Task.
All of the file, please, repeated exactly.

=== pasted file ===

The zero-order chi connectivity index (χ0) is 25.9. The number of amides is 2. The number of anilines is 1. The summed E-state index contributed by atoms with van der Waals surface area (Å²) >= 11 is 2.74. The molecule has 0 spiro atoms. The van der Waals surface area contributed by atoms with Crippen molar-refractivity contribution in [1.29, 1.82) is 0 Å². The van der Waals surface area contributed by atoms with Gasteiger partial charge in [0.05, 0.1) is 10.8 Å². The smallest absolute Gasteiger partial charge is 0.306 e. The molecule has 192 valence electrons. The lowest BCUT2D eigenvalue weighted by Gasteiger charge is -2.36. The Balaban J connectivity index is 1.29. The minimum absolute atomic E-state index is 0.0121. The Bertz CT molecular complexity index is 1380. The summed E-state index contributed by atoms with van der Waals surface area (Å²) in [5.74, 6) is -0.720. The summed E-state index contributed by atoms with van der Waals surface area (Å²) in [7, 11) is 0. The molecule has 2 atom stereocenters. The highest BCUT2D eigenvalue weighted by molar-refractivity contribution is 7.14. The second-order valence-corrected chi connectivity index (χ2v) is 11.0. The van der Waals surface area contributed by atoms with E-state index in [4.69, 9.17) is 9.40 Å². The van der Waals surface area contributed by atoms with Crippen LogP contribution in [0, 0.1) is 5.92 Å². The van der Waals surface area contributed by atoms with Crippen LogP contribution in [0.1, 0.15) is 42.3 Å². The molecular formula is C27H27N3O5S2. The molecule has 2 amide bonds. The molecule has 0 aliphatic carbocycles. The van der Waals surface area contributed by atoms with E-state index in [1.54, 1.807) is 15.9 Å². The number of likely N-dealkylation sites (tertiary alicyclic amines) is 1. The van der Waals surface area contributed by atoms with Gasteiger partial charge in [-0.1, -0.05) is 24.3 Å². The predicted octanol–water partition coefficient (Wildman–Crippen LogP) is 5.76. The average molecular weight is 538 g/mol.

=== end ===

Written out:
The zero-order chi connectivity index (χ0) is 25.9. The number of amides is 2. The number of anilines is 1. The summed E-state index contributed by atoms with van der Waals surface area (Å²) >= 11 is 2.74. The molecule has 0 spiro atoms. The van der Waals surface area contributed by atoms with Crippen molar-refractivity contribution in [1.29, 1.82) is 0 Å². The van der Waals surface area contributed by atoms with Gasteiger partial charge in [0.05, 0.1) is 10.8 Å². The smallest absolute Gasteiger partial charge is 0.306 e. The molecule has 192 valence electrons. The lowest BCUT2D eigenvalue weighted by Gasteiger charge is -2.36. The Balaban J connectivity index is 1.29. The minimum absolute atomic E-state index is 0.0121. The Bertz CT molecular complexity index is 1380. The summed E-state index contributed by atoms with van der Waals surface area (Å²) in [5.74, 6) is -0.720. The summed E-state index contributed by atoms with van der Waals surface area (Å²) in [7, 11) is 0. The molecule has 2 atom stereocenters. The highest BCUT2D eigenvalue weighted by molar-refractivity contribution is 7.14. The second-order valence-corrected chi connectivity index (χ2v) is 11.0. The van der Waals surface area contributed by atoms with E-state index in [4.69, 9.17) is 9.40 Å². The van der Waals surface area contributed by atoms with Crippen LogP contribution in [0, 0.1) is 5.92 Å². The van der Waals surface area contributed by atoms with Crippen LogP contribution in [0.1, 0.15) is 42.3 Å². The molecular formula is C27H27N3O5S2. The molecule has 2 amide bonds. The molecule has 0 aliphatic carbocycles. The van der Waals surface area contributed by atoms with E-state index in [1.54, 1.807) is 15.9 Å². The number of likely N-dealkylation sites (tertiary alicyclic amines) is 1. The van der Waals surface area contributed by atoms with Gasteiger partial charge in [-0.1, -0.05) is 24.3 Å². The predicted octanol–water partition coefficient (Wildman–Crippen LogP) is 5.76. The average molecular weight is 538 g/mol.